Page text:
Home Security

Things to think about and know are:

  • A burglar won't find your home an "easy mark" if he or she is forced to work in the light, if he or she has to take a lot of time breaking in, and if he or she can't break in without making a lot of noise.
  • Take the time to "case" your house or apartment, just as a burglar would. Where is the easiest entry? How can you make it more burglar resistant?
  • Trim trees and shrubs near your doors and windows, and think carefully before installing a high, wooden fence around your back yard. High fences and shrubbery can add to your privacy, but privacy is a burglar's asset. Consider trading a little extra privacy for a bit of added security.
  • Force any would-be burglar to confront a real enemy -- light. Exterior lights, mounted out of easy reach, can reduce the darkness a burglar finds comforting.
  • Research shows that if it takes more than four or five minutes to break in to your home, the burglar will go elsewhere.
  • Simple security devices -- nails, screws, padlocks, door and window locks, grates, bars and bolts -- can increase the amount of time it takes to break into your home. This could discourage intruders and keep them from entering.
  • Try to make the general prospect of robbing your home a noisy job. Consider investing in a burglar alarm. The most effective ones also ring at an outside service.
  • Are any of your valuables - paintings, a silver collection or a computer-easy to see from outside? Rearranging your furnishings might be advisable if it makes your home less inviting to criminals.


1. Doors

  • Make sure you have strong doors. Outside doors should be metal or solid hardwood, and at least 1 3/4 inches thick. Frames must be made of equally strong material, and each door must fit its frame securely. Even the most efficient lock, if it is placed in a weak door, will not keep out a determined burglar.
  • A peephole or a wide-angle viewer in the door is safer for identifying visitors than a door chain.
  • Sliding glass doors present a special problem because they are easy to open, but there are locks designed for them. A broomstick in the door channel can help, but don't depend on it for security.

2. Locks

Deadbolt locks are best. They usually are locked with a key from the outside and a thumb turn on the inside. The cylinder (where the key is inserted) should be pick-resistant. Ask your hardware dealer for a reputable brand, or buy your locks from a locksmith.

3. Windows

  • Key locks are available for all types of windows. Double-hung windows can be secured simply by "pinning" the upper and lower frames together with a nail, which can be removed from the inside.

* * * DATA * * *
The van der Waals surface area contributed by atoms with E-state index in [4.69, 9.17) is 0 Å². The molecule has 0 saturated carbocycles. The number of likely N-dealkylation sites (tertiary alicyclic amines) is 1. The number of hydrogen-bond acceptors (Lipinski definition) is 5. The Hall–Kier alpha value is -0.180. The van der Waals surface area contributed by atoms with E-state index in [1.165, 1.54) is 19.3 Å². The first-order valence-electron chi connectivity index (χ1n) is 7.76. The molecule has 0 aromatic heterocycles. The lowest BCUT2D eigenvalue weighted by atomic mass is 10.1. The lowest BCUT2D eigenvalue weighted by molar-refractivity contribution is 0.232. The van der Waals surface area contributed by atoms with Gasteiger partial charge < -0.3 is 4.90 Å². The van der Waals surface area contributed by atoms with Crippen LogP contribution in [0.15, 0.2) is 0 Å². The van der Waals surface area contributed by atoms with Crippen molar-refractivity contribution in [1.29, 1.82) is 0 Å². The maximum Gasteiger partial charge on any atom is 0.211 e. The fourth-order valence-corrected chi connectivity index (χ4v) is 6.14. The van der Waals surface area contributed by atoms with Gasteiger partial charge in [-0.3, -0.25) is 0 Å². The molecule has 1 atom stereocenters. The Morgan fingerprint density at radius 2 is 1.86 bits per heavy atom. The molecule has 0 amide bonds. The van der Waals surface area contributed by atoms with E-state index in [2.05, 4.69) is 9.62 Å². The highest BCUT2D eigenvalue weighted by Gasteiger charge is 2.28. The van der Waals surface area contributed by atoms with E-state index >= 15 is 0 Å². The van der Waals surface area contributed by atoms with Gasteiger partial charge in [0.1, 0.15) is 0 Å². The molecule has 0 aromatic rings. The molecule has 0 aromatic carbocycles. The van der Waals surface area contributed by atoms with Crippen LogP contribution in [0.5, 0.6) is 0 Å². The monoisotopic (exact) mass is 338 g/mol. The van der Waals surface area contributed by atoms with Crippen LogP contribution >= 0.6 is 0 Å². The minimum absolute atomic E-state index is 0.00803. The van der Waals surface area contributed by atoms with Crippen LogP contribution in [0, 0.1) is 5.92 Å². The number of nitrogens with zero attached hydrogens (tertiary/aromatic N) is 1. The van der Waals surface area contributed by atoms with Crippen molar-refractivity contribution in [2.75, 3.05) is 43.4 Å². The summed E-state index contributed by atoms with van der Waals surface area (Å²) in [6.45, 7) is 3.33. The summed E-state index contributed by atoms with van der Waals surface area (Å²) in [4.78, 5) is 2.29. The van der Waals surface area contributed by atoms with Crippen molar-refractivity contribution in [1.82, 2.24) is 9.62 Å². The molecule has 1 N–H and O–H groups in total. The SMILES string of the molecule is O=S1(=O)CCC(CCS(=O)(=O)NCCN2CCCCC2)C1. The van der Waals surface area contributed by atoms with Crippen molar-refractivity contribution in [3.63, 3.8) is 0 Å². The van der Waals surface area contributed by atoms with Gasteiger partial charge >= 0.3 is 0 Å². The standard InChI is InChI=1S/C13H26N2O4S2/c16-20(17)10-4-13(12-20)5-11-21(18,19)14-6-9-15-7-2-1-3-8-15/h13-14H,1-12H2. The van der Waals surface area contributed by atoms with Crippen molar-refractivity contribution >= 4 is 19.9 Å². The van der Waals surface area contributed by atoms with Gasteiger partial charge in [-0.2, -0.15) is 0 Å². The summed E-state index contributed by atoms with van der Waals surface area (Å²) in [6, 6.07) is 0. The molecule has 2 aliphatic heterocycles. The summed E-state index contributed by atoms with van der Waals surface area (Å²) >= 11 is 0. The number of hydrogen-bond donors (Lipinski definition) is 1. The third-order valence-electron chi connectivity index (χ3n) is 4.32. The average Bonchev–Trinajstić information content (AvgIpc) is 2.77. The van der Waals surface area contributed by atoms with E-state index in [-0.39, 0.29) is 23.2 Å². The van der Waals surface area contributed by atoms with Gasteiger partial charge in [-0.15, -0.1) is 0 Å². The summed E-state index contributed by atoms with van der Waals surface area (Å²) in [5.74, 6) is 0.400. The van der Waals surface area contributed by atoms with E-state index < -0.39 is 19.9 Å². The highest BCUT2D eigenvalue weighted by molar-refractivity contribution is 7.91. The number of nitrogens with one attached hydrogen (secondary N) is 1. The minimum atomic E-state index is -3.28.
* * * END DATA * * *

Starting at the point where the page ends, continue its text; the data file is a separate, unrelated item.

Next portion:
• For windows at street level or on fire escapes, consider installing metal accordion gates.


  • Most insurance companies provide 2 to 15 percent discounts for devices that make a home safer -- dead-bolt locks, window grates, bars and smoke/fire/burglar alarms.
  • When improving the security of your home, it is also important not to exchange security for personal safety. Don't make your home such a fortress that you are unable to escape in case of a fire or other emergency.


  1. Establish a routine to follow in making certain that doors and windows are locked and alarm systems are turned on.
  2. Avoid giving information to unidentified telephone callers, or announcing your personal plans in want ads or public notices (such as giving your address when advertising items for sale).
  3. Notify police if you see suspicious strangers in your area.
  4. Handle your keys carefully. Don't carry house keys on a key ring bearing your home address or leave house keys with your car in a commercial parking lot.
  5. Don't hide your keys in "secret" places outside your home - burglars usually know where to look.


  1. Leave blinds open in their usual position.
  2. Have mail and packages picked up, forwarded or held by the post office.
  3. Lower the sound of your telephone ringer and answering machine so they can't be heard outside.
  4. Arrange to have your lawn mowed or your walk shoveled.
  5. Stop newspaper deliveries.
  6. Ask a friend to pick up "throwaway" newspapers and circulars.
  7. Use automatic timers to turn lights on and off in your living room and bedrooms at appropriate times. Consider connecting a radio to a timer.
  8. Tell police and dependable neighbors when you plan to be away and join with your neighbors to keep a close watch on what's happening in your area - working closely with them is a good way to prevent crime.